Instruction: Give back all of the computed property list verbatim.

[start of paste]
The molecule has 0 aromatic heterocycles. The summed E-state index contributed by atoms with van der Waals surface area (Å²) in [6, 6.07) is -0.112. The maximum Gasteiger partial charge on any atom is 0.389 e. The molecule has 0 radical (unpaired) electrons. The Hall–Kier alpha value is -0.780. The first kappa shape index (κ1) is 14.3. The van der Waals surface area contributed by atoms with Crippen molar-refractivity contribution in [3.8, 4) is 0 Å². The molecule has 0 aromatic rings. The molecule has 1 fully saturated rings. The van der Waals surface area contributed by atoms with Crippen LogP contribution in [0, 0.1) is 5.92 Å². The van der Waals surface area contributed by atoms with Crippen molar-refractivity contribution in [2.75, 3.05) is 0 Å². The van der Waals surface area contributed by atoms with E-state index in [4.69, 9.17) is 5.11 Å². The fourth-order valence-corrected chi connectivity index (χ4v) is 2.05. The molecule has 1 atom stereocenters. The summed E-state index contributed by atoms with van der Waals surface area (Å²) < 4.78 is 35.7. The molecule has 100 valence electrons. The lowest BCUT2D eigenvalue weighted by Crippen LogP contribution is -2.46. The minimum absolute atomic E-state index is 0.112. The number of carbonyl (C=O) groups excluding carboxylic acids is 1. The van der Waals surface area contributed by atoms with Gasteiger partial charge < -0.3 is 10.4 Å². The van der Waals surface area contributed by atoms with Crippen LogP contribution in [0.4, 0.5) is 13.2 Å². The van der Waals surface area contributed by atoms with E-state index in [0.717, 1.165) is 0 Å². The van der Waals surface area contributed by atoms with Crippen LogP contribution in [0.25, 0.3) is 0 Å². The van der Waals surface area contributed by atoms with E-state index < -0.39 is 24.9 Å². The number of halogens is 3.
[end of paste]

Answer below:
The molecule has 0 aromatic heterocycles. The summed E-state index contributed by atoms with van der Waals surface area (Å²) in [6, 6.07) is -0.112. The maximum Gasteiger partial charge on any atom is 0.389 e. The molecule has 0 radical (unpaired) electrons. The Hall–Kier alpha value is -0.780. The first kappa shape index (κ1) is 14.3. The van der Waals surface area contributed by atoms with Crippen molar-refractivity contribution in [3.8, 4) is 0 Å². The molecule has 0 aromatic rings. The molecule has 1 fully saturated rings. The van der Waals surface area contributed by atoms with Crippen LogP contribution in [0, 0.1) is 5.92 Å². The van der Waals surface area contributed by atoms with Crippen molar-refractivity contribution in [2.75, 3.05) is 0 Å². The van der Waals surface area contributed by atoms with E-state index in [4.69, 9.17) is 5.11 Å². The fourth-order valence-corrected chi connectivity index (χ4v) is 2.05. The molecule has 1 atom stereocenters. The summed E-state index contributed by atoms with van der Waals surface area (Å²) < 4.78 is 35.7. The molecule has 100 valence electrons. The lowest BCUT2D eigenvalue weighted by Crippen LogP contribution is -2.46. The minimum absolute atomic E-state index is 0.112. The number of carbonyl (C=O) groups excluding carboxylic acids is 1. The van der Waals surface area contributed by atoms with Gasteiger partial charge < -0.3 is 10.4 Å². The van der Waals surface area contributed by atoms with Crippen LogP contribution in [0.4, 0.5) is 13.2 Å². The van der Waals surface area contributed by atoms with E-state index in [0.717, 1.165) is 0 Å². The van der Waals surface area contributed by atoms with Crippen LogP contribution in [0.25, 0.3) is 0 Å². The van der Waals surface area contributed by atoms with E-state index < -0.39 is 24.9 Å². The number of halogens is 3.